Sundays are turning into our adventure day. Two Sundays ago we were treated to a visit with the Specialized Search Dogs (SSD). These amazing dogs, mostly labs and spaniels, are trained to sniff out bombs and IEDs. They are also big lovers because they are not trained attack dogs so we got to pet and snuggle to our hearts content. We were given a demonstration outside and it took the pup only a few minutes to locate the "IED". This past Sunday we took the Slayer Camp Tour which is the base that contains almost all of Saddam's palaces and important buildings. We happened to come on an extremely crowded day, there must have been close to 100 people on the tour and it was easily 120 degrees. It was an exhausting but incredible day. We started at the Victory Over America Palace which is indeed an ironic name. Saddam built it after Desert Storm the rationale being that even though he was promptly defeated he was still in power and thus, the victor. It must have been a jaw-dropping palace. It is, in fact, connected to the Victory of Iran palace (another example of Saddam's victory in the Iran/Iraq war) but they were both destroyed by the Air Force in 2003. We also saw the palaces built for Saddam's mistresses, mother-in-laws, the brothel for the Ba'ath party members as well as the Ba'ath Party House. The Ba'ath Party House was an enlightening experience for me with some familiarity of Middle Eastern history. The building must have been stunningly beautiful, built out on the water, with a water courtyard and all the surrounding rooms with floor to ceiling windows. Incredible a building so beautiful was used for such evil. We saw the infamous "pool room" where political prisoners i.e. anyone, was tortured and eliminated by Uday, Qusay, Saddam and the party members. Now all the remains is the skeleton of that building, bombed by the Air Force and Navy in 2003.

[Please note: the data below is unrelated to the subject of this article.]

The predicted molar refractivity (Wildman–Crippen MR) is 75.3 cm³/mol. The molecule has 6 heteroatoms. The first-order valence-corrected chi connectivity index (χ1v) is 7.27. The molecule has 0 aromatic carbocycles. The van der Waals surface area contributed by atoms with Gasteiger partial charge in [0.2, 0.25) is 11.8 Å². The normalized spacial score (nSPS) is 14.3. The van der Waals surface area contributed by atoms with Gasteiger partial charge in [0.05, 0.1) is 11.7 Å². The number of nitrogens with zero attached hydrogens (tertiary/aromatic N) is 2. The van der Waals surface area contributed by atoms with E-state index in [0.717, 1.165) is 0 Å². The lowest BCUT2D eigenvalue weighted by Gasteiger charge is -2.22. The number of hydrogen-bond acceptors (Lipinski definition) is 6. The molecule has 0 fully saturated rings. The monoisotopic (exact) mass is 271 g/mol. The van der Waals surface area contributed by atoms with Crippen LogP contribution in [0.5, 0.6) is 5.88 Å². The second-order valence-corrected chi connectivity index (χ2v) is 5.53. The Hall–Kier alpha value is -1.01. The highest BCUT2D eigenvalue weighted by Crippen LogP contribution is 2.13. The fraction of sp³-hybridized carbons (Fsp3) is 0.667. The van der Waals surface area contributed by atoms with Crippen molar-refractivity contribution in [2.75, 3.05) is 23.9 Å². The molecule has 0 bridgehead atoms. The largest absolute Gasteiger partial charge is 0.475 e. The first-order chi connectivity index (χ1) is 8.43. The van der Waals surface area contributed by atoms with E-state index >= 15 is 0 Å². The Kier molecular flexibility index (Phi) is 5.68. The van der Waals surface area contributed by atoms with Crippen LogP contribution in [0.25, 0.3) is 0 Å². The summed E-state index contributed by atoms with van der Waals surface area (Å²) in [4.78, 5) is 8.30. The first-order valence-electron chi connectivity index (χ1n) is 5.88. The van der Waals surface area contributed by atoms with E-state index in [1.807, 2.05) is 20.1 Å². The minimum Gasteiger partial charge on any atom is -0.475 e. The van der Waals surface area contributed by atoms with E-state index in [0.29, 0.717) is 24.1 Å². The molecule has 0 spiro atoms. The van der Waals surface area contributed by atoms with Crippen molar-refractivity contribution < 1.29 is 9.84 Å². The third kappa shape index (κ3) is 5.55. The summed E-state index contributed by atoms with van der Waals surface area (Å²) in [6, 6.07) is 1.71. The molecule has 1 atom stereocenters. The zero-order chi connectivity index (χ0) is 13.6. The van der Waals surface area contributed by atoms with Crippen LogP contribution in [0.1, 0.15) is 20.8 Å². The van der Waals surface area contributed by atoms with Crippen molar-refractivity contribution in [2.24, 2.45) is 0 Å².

Things are great at the office. Soldiers, contractors and generous people are always bringing us stuff to make our lives and the soldier's lives easier. Last week we had a group of Air Force guys bring us a 10 ft inflatable pool and just the other day we got a shipment of Girl Scout cookies that caused general euphoria. We are perpetually asked when we are going to get another shipment of Starbucks coffee or AT & T calling cards, courtesy of our corporate partnerships. By far the hardest part about our work is the connectivity. The phone lines go down, the internet goes offline, the satellites fall out of orbit (?) and meantime the cases roll on in, the office is packed and a nine hour shift goes by in the blink of an eye.

I don't mean to make it sound like a walk in the park here. It is an extremely stressful job with the pressure to deliver the emergency messages as fast a possible, often with ridiculous addresses like "Baghdad, Iraq" (well that narrows it down!) And when you have someone whose father is going to die in 48 hours or a suicide case where the family is counting on you to save their loved one by contacting the command in time, you can feel the gravity of the work we do. We also do not get any days off while we're here so there is no time to recover. This is coupled with living in a war zone and all that you can imagine is associated with that. But I think that dwelling on these aspects over here would make for a torturous 4.5 months so instead you are seeing life as I am looking at it. If you have any questions or are curious about the war part I am happy to talk about it, but for the sake of those who worry, feel free to disregard (MOM!)

Thanks for all the thoughtful emails and letters.